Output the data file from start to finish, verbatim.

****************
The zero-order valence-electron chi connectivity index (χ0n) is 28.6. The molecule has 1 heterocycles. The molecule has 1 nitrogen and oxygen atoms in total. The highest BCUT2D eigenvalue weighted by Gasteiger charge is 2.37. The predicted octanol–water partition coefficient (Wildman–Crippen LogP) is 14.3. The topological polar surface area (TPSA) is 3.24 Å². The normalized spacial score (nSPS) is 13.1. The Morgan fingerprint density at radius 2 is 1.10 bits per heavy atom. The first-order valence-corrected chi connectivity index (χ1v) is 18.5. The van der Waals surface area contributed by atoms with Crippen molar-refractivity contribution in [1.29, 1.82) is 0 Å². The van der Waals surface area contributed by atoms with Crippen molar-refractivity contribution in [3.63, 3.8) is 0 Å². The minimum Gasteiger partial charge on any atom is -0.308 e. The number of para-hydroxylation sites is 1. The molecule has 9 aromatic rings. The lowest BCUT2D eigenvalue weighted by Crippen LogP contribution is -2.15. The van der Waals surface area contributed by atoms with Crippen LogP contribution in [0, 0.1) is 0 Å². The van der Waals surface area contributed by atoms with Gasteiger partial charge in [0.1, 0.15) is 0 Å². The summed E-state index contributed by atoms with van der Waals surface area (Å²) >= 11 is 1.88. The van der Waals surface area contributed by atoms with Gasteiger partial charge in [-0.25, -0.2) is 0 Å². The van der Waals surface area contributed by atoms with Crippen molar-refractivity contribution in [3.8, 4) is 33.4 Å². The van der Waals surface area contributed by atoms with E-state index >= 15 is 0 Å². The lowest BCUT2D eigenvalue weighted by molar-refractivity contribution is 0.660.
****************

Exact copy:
The zero-order valence-electron chi connectivity index (χ0n) is 28.6. The molecule has 1 heterocycles. The molecule has 1 nitrogen and oxygen atoms in total. The highest BCUT2D eigenvalue weighted by Gasteiger charge is 2.37. The predicted octanol–water partition coefficient (Wildman–Crippen LogP) is 14.3. The topological polar surface area (TPSA) is 3.24 Å². The normalized spacial score (nSPS) is 13.1. The Morgan fingerprint density at radius 2 is 1.10 bits per heavy atom. The first-order valence-corrected chi connectivity index (χ1v) is 18.5. The van der Waals surface area contributed by atoms with Crippen molar-refractivity contribution in [1.29, 1.82) is 0 Å². The van der Waals surface area contributed by atoms with Crippen molar-refractivity contribution in [3.63, 3.8) is 0 Å². The minimum Gasteiger partial charge on any atom is -0.308 e. The number of para-hydroxylation sites is 1. The molecule has 9 aromatic rings. The lowest BCUT2D eigenvalue weighted by Crippen LogP contribution is -2.15. The van der Waals surface area contributed by atoms with Crippen LogP contribution in [0, 0.1) is 0 Å². The van der Waals surface area contributed by atoms with Gasteiger partial charge in [0.1, 0.15) is 0 Å². The summed E-state index contributed by atoms with van der Waals surface area (Å²) >= 11 is 1.88. The van der Waals surface area contributed by atoms with Gasteiger partial charge in [-0.25, -0.2) is 0 Å². The van der Waals surface area contributed by atoms with Crippen molar-refractivity contribution in [3.8, 4) is 33.4 Å². The van der Waals surface area contributed by atoms with E-state index >= 15 is 0 Å². The lowest BCUT2D eigenvalue weighted by molar-refractivity contribution is 0.660.